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ElkGroveDan
post Jul 17 2005, 08:41 PM
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QUOTE (remcook @ Jul 17 2005, 04:01 PM)
(I assume they will be carefull if they find just one single piece of DNA and nothing else close by)
*
As was the case with Oppy's Martian bunny.



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Bill Harris
post Jul 17 2005, 08:42 PM
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My comments were more philosophical than practical. This potential exists and we ought to be aware of it and put in the decision tree so that it can be considered and discarded. As noted, Earth and Mars have been have been lobbing rocks at each other for years. And since many organic molecules were likely present in the primordial accretion disk, as well as cometary material, there is a common organic dialect to begin with.

I have worked in the environmental field for the past 30 years, and as an _environmental_realist_, I know that past mistakes can be hard to undo.

Good discussion.

--Bill


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djellison
post Jul 17 2005, 09:10 PM
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QUOTE (ElkGroveDan @ Jul 17 2005, 08:41 PM)
As was the case with Oppy's Martian bunny.


*


The piece of airbag you mean smile.gif A Pancam spectra showed it to be the same as airbag material biggrin.gif

Doug
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Guest_BruceMoomaw_*
post Jul 17 2005, 09:14 PM
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Actually, I asked Jim Burke (the Ranger Block 2 project manager) about the sterilization issue years ago. He told me that the causes of the Ranger 4 and 5 failures are very well understood, and have nothing to do with sterilization -- but that the Ranger 3 computer failure which sabotaged their attempt to photograph the moon's farside during its distant flyby remains a puzzle and might have been sterilization-related.

In any case, the technology is much better understood now, as withness the lack of any sterilization failures on the Vikings (with the possible exception of the lander 1 seismometer failure, which also remains a puzzle). Back when the Block 2 Rangers were getting the treatment, some parts were actually warped out of shape by it and had to be retooled. Even then, I agreed with Arthur C. Clarke that on this issue it is MUCH better to be oversafe than over-careless.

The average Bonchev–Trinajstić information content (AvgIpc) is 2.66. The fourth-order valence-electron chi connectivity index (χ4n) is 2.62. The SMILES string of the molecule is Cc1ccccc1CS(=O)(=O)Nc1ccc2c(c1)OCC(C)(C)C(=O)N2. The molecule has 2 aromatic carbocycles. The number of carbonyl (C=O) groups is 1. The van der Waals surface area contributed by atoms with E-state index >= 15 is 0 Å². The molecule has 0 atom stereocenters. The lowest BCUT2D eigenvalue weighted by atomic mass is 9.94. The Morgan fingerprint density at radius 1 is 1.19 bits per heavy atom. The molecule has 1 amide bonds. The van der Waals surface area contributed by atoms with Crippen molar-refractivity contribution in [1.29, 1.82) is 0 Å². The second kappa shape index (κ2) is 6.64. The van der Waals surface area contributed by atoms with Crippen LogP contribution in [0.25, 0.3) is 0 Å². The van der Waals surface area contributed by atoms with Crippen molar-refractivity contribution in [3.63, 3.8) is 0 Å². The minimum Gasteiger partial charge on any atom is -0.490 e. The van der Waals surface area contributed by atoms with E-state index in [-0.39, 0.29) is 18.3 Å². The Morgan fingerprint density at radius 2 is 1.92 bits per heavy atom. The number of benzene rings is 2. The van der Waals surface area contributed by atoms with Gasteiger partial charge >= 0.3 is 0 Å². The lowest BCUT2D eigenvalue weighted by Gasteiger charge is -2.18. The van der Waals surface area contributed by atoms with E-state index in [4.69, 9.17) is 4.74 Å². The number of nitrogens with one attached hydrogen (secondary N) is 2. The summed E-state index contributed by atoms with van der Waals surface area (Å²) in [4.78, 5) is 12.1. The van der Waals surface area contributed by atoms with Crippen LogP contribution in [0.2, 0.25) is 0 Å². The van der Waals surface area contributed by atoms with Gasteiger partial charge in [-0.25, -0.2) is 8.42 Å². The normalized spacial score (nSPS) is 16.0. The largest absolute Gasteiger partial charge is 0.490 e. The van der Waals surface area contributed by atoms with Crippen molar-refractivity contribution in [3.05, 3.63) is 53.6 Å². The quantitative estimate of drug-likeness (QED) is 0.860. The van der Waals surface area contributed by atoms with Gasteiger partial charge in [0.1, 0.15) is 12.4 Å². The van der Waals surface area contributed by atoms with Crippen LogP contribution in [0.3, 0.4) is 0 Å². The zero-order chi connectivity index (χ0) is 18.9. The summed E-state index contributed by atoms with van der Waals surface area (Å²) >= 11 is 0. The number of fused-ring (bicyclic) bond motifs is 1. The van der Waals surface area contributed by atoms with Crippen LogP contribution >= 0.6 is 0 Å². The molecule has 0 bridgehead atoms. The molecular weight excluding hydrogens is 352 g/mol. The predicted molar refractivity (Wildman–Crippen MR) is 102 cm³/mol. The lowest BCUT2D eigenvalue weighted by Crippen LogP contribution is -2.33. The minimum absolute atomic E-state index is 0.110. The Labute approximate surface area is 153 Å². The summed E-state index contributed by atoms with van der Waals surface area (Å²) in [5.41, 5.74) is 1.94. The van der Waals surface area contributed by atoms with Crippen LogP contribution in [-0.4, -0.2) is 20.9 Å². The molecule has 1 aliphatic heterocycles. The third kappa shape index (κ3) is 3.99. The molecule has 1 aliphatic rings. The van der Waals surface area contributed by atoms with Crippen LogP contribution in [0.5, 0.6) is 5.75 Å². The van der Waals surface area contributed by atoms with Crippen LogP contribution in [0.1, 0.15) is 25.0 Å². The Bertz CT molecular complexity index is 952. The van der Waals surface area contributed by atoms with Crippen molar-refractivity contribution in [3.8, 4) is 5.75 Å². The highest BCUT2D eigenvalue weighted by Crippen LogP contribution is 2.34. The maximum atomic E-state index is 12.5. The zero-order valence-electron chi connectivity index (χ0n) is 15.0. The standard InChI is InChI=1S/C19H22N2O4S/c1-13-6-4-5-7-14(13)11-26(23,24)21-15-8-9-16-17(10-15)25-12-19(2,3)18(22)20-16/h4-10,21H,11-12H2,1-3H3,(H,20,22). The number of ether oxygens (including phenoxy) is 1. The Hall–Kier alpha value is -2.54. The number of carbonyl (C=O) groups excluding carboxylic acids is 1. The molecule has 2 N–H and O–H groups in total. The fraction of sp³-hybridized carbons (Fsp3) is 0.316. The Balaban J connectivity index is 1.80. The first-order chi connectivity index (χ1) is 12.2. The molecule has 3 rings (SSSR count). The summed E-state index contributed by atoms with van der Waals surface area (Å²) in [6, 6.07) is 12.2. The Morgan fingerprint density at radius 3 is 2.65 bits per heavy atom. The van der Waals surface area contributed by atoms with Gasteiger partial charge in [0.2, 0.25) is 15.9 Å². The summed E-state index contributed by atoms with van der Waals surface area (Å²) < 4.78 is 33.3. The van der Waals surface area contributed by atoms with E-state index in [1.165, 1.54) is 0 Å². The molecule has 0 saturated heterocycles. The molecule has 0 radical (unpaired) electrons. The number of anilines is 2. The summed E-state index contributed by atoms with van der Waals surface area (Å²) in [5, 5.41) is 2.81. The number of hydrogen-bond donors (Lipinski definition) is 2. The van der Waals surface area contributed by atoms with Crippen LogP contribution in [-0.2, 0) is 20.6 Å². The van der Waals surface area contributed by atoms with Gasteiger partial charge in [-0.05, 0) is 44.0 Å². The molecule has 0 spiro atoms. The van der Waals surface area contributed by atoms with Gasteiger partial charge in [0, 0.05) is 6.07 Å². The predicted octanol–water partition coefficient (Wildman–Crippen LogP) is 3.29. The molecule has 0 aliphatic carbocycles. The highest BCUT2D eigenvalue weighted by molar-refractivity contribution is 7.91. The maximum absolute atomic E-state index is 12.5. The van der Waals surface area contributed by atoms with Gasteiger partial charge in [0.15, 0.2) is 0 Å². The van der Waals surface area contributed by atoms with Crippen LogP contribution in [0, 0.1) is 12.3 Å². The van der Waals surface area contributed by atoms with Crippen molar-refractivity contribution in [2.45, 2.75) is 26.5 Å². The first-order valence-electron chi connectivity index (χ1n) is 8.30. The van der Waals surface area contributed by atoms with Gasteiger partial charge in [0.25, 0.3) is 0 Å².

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Marcel
post Jul 18 2005, 07:50 AM
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There's no reason to be concerned about contamination of Mars with "dead" DNA to my opinion. DNA without a supporting (alive) cell to expose it's properties is nothing more (or less) than organic matter. I believe that, in the martian environment, it will never be incorporated in some way that it could alter probable existing life there. Eventually the material (i.e. in the cork of the heatshield) will not be DNA anymore. Physical/chemical breakdown, wind action and solar radiation (especially UV) will take care of that by completely wiping out the delicate molecular structure.

I have the same feeling about bugs as well, though this could be more tricky. In the WEB of MER, the temperatures are balmy compared to Mars itself. But in there, they can't do much harm. In the end, they will not survive, simply because there's no energy source (FOOD) and/or water. Outside the rover, however, there could be a small chance that they meet the right circumstances (temp, nutrients, etc.) to flourish. But there's SMALL chance. Like Doug said: exchanging DNA (and maybe even bugs in hybernation) between Earth and Mars happened almost certain in history. As far as we can see now, it did not lead to life on Mars.......

Offcourse we need to take good care in sending up crafts as clean as possible. But by sending up things there, we KNOW we'll alter the planet in a physical, chemical and eventually maybe even biological way. It's a choice we made. Our urge to learn more about the planet is stronger than our concern to keep it clean and "original".
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dvandorn
post Jul 18 2005, 07:00 PM
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QUOTE (Marcel @ Jul 18 2005, 02:50 AM)
Offcourse we need to take good care in sending up crafts as clean as possible. But by sending up things there, we KNOW we'll alter the planet in a physical, chemical and eventually maybe even biological way. It's a choice we made. Our urge to learn more about the planet is stronger than our concern to keep it clean and "original".
*

The simple act of observing something changes it, to a greater or lesser degree. That's an immutable fact of the Universe (and is inherent in the very fabric of a quantum Universe).

You know what always tickled me? The fact that several of the Apollo missions included lunar atmosphere detectors in their ALSEP packages. And what did they find? They found that 99.9% of the Moon's atmosphere, at the time the detectors were active, was composed of the exhaust gasses from the most recently landed LM, the oxygen vented from the LM cabins prior to EVAs, and the water vapor and oxygen that escaped the PLSSes and suits. (A single J mission, if I recall correctly, was said to have trebled the *entire* atmospheric content of the whole Moon.)

In other words, the only really detectable atmosphere on the Moon was what we put there.

So, yes -- take reasonable precautions. But recognize where reasonability ends and zealousness begins.

-the other Doug